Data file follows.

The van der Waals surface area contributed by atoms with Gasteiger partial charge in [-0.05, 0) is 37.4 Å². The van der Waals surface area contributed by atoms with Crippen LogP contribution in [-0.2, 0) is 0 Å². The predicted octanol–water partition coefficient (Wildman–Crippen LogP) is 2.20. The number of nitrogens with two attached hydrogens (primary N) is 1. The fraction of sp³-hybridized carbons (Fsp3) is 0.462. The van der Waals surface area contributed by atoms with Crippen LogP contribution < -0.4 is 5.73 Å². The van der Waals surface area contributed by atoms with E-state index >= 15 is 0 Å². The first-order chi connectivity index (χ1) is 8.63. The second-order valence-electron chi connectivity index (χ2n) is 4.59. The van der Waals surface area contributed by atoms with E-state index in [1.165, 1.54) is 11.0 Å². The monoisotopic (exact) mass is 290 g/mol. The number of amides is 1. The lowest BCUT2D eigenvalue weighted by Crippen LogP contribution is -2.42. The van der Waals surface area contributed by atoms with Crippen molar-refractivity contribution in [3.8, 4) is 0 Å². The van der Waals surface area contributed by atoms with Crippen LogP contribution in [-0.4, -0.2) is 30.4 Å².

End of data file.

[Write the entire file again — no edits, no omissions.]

The van der Waals surface area contributed by atoms with Gasteiger partial charge in [-0.05, 0) is 37.4 Å². The van der Waals surface area contributed by atoms with Crippen LogP contribution in [-0.2, 0) is 0 Å². The predicted octanol–water partition coefficient (Wildman–Crippen LogP) is 2.20. The number of nitrogens with two attached hydrogens (primary N) is 1. The fraction of sp³-hybridized carbons (Fsp3) is 0.462. The van der Waals surface area contributed by atoms with Crippen LogP contribution < -0.4 is 5.73 Å². The van der Waals surface area contributed by atoms with E-state index >= 15 is 0 Å². The first-order chi connectivity index (χ1) is 8.63. The second-order valence-electron chi connectivity index (χ2n) is 4.59. The van der Waals surface area contributed by atoms with E-state index in [1.165, 1.54) is 11.0 Å². The monoisotopic (exact) mass is 290 g/mol. The number of amides is 1. The lowest BCUT2D eigenvalue weighted by Crippen LogP contribution is -2.42. The van der Waals surface area contributed by atoms with Crippen molar-refractivity contribution in [3.8, 4) is 0 Å². The van der Waals surface area contributed by atoms with Crippen LogP contribution in [-0.4, -0.2) is 30.4 Å².